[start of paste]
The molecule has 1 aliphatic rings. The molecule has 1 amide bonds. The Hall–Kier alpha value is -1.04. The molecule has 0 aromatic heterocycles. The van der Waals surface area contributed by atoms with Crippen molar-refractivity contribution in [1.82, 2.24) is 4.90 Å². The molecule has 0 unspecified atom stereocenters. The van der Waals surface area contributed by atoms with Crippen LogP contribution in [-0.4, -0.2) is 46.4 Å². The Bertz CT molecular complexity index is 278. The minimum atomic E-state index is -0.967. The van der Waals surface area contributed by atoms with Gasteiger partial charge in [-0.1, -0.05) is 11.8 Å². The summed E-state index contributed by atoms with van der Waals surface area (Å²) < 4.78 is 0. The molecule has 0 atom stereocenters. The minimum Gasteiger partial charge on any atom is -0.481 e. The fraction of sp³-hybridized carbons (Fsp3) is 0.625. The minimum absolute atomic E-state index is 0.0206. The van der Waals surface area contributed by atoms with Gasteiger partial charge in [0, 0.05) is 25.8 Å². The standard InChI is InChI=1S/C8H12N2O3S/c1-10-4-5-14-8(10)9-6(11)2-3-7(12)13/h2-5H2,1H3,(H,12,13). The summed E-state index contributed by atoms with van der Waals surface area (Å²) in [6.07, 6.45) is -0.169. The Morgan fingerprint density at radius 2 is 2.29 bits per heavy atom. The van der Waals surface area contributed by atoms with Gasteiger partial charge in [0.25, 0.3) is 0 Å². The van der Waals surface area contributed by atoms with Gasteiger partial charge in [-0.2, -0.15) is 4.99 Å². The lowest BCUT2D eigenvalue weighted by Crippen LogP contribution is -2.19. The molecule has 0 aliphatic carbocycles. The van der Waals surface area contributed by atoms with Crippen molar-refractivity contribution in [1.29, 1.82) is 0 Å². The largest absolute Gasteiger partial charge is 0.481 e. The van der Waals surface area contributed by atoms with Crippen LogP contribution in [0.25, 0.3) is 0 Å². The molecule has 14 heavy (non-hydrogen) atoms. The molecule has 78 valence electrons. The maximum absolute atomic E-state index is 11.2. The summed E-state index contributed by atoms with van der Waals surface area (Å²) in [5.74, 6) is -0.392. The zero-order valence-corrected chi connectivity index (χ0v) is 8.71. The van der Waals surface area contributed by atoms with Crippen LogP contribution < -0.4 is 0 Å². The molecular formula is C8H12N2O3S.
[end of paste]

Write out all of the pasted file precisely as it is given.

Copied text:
The molecule has 1 aliphatic rings. The molecule has 1 amide bonds. The Hall–Kier alpha value is -1.04. The molecule has 0 aromatic heterocycles. The van der Waals surface area contributed by atoms with Crippen molar-refractivity contribution in [1.82, 2.24) is 4.90 Å². The molecule has 0 unspecified atom stereocenters. The van der Waals surface area contributed by atoms with Crippen LogP contribution in [-0.4, -0.2) is 46.4 Å². The Bertz CT molecular complexity index is 278. The minimum atomic E-state index is -0.967. The van der Waals surface area contributed by atoms with Gasteiger partial charge in [-0.1, -0.05) is 11.8 Å². The summed E-state index contributed by atoms with van der Waals surface area (Å²) < 4.78 is 0. The molecule has 0 atom stereocenters. The minimum Gasteiger partial charge on any atom is -0.481 e. The fraction of sp³-hybridized carbons (Fsp3) is 0.625. The minimum absolute atomic E-state index is 0.0206. The van der Waals surface area contributed by atoms with Gasteiger partial charge in [0, 0.05) is 25.8 Å². The standard InChI is InChI=1S/C8H12N2O3S/c1-10-4-5-14-8(10)9-6(11)2-3-7(12)13/h2-5H2,1H3,(H,12,13). The summed E-state index contributed by atoms with van der Waals surface area (Å²) in [6.07, 6.45) is -0.169. The Morgan fingerprint density at radius 2 is 2.29 bits per heavy atom. The van der Waals surface area contributed by atoms with Gasteiger partial charge in [0.25, 0.3) is 0 Å². The van der Waals surface area contributed by atoms with Gasteiger partial charge in [-0.2, -0.15) is 4.99 Å². The lowest BCUT2D eigenvalue weighted by Crippen LogP contribution is -2.19. The molecule has 0 aliphatic carbocycles. The van der Waals surface area contributed by atoms with Crippen molar-refractivity contribution in [1.29, 1.82) is 0 Å². The largest absolute Gasteiger partial charge is 0.481 e. The van der Waals surface area contributed by atoms with Crippen LogP contribution in [0.25, 0.3) is 0 Å². The molecule has 14 heavy (non-hydrogen) atoms. The molecule has 78 valence electrons. The maximum absolute atomic E-state index is 11.2. The summed E-state index contributed by atoms with van der Waals surface area (Å²) in [5.74, 6) is -0.392. The zero-order valence-corrected chi connectivity index (χ0v) is 8.71. The van der Waals surface area contributed by atoms with Crippen LogP contribution < -0.4 is 0 Å². The molecular formula is C8H12N2O3S.